First Generation Magna
Upon its launch on the Australian market in May 1985, the First Generation Magna was described as being revolutionary and in a class of its own. The Magna was based on the Japanese Fifth Generation Galant and was re-engineered by Mitsubishi Motors Australia Limited for Australian conditions.
MMAL commenced development of the Magna in 1982 under project YF-W. It was decided that the Galant was too narrow and its 2.0 litre engine was too small for the Australian market. MMAL had huge success with the torquey 2.6 litre Astron in the Sigma and wanted a car which could take a modernised version of the Astron, to turn the Astron into a front-driver, MMAL widened the car by 65mm.
Whist the body was being developed, the engine was also being modified. The result was an engine that felt much different to is predecessor. Power increased from 76kW @ 4800 rpm to 83 kW @ 5200 rpm and torque increased from 192 Nm @ 2400rpm to 200 Nm. This engine became known as the Astron II.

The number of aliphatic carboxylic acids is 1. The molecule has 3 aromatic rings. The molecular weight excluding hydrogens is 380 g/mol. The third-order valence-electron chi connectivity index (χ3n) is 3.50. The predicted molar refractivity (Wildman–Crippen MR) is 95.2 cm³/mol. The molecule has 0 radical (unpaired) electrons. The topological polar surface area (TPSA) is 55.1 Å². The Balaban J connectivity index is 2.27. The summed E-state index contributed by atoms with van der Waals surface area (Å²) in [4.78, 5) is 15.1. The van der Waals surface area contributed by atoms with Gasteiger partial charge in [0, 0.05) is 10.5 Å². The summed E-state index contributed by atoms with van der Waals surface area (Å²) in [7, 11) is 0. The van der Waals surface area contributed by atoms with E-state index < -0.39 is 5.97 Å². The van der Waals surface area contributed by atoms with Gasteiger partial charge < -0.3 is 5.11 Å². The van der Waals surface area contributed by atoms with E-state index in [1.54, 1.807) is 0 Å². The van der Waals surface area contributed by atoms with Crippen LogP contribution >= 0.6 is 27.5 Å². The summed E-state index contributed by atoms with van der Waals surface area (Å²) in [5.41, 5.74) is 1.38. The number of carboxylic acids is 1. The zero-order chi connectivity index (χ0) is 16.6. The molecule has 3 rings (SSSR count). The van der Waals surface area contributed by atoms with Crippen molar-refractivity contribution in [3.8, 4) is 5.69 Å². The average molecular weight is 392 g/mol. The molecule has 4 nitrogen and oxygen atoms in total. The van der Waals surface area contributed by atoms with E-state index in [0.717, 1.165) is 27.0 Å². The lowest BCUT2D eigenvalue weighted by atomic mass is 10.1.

Upon release, the Magna became a real competitor for the Holden Commodore and Ford Falcon. The Magna had more interior space than the Commodore and had better performance than the other two in base form. Both Commodore SL and Falcon GL had out-dated OHV 3.3 litre 6 cylinder engines as standard producing 86 kW and 90 kW respectively. Both cars were heavier and consumed more fuel.